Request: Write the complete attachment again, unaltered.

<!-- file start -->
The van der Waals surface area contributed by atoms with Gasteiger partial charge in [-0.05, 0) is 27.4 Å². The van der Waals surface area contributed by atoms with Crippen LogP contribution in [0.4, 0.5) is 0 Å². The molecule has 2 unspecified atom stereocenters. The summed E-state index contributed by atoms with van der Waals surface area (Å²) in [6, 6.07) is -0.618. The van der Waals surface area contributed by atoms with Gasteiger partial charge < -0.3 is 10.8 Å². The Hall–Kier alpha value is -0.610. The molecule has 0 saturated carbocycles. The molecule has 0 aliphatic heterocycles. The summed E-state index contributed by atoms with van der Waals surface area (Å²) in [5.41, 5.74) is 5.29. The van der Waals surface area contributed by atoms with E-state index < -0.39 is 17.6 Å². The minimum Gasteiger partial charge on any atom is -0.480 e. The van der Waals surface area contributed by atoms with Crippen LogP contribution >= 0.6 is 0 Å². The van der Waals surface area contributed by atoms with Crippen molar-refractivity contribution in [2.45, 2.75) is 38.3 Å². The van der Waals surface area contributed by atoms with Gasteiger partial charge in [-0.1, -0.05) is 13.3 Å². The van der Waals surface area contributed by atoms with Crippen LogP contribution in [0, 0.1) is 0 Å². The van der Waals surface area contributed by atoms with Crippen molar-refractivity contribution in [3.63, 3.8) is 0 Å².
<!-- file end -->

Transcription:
The van der Waals surface area contributed by atoms with Gasteiger partial charge in [-0.05, 0) is 27.4 Å². The van der Waals surface area contributed by atoms with Crippen LogP contribution in [0.4, 0.5) is 0 Å². The molecule has 2 unspecified atom stereocenters. The summed E-state index contributed by atoms with van der Waals surface area (Å²) in [6, 6.07) is -0.618. The van der Waals surface area contributed by atoms with Gasteiger partial charge < -0.3 is 10.8 Å². The Hall–Kier alpha value is -0.610. The molecule has 0 saturated carbocycles. The molecule has 0 aliphatic heterocycles. The summed E-state index contributed by atoms with van der Waals surface area (Å²) in [5.41, 5.74) is 5.29. The van der Waals surface area contributed by atoms with E-state index < -0.39 is 17.6 Å². The minimum Gasteiger partial charge on any atom is -0.480 e. The van der Waals surface area contributed by atoms with Crippen LogP contribution >= 0.6 is 0 Å². The van der Waals surface area contributed by atoms with Crippen molar-refractivity contribution in [2.45, 2.75) is 38.3 Å². The van der Waals surface area contributed by atoms with Gasteiger partial charge in [-0.1, -0.05) is 13.3 Å². The van der Waals surface area contributed by atoms with Crippen LogP contribution in [0, 0.1) is 0 Å². The van der Waals surface area contributed by atoms with Crippen molar-refractivity contribution in [3.63, 3.8) is 0 Å².